The numbers attributed to sizes are completely arbitrary. A size 6 does not actually imply some form of numerical measurement. You could be the size you are, and the fashion industry could refer to you as a size 29- you’d still be the size you are.
      I think it is silly that any size would ever be measured with a zero. It is completely illogical, and somewhat demeaning.
      You are more than nothing, aren’t you?

      • If size numbers are arbitrary (which I absolutely agree that they are), then zero is just a label assigned to that size. Not some indication of a absence of size. I was just trying to assert that this whole “down with skinny people” agenda is really lame. If we’re going to promote a society of acceptance for women of all sizes, shouldn’t we embrace ALL sizes? Even if the number on the label doesn’t make logical sense?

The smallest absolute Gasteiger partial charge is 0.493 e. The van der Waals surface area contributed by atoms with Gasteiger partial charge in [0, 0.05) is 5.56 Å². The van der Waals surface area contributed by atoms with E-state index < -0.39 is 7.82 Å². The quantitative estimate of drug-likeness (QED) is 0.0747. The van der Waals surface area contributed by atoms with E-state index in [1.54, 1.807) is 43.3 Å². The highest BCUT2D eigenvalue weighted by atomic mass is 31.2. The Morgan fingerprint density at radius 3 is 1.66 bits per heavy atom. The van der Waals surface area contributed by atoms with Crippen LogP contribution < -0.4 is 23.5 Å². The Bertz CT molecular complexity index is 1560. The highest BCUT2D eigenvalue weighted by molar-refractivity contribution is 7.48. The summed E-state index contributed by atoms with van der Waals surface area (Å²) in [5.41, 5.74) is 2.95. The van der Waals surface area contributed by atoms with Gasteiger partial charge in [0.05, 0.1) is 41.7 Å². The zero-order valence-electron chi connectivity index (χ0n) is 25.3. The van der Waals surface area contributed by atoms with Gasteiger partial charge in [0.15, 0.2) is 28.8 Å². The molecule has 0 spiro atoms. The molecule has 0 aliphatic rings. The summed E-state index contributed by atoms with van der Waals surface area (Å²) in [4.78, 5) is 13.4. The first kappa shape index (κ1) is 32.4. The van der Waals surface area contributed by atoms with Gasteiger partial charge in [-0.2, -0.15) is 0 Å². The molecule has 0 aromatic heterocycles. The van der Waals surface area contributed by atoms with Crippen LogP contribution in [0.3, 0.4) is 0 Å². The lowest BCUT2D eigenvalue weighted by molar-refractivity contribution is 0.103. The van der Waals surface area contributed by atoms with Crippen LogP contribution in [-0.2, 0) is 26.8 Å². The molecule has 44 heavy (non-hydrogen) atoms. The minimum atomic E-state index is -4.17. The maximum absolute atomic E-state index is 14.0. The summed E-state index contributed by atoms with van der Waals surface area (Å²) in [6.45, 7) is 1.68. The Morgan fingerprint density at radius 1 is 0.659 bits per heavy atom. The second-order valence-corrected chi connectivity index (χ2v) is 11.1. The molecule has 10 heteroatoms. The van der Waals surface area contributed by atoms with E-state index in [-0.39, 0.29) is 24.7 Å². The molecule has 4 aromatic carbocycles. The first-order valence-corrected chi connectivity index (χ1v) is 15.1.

• Thanks, Dee. I too am just a naturally small girl- 5 foot nothing, 105 lbs. I was just made small. I do tend to get a little offended when people talk about how disgusting size 0 girls are, and how no one should want to look like that.
      I don’t think someone who is curvy should ever strive to be size 0- people should maintain a weight that is healthy for their body type and size- I agree with Sophia.
      But I also understand what you are saying.

      • Dee and Anonymous, sing it! I am in the same boat.

        Can’t we all be considered attractive, not just one group or another based on how bitchy people are feeling that day. Jesus.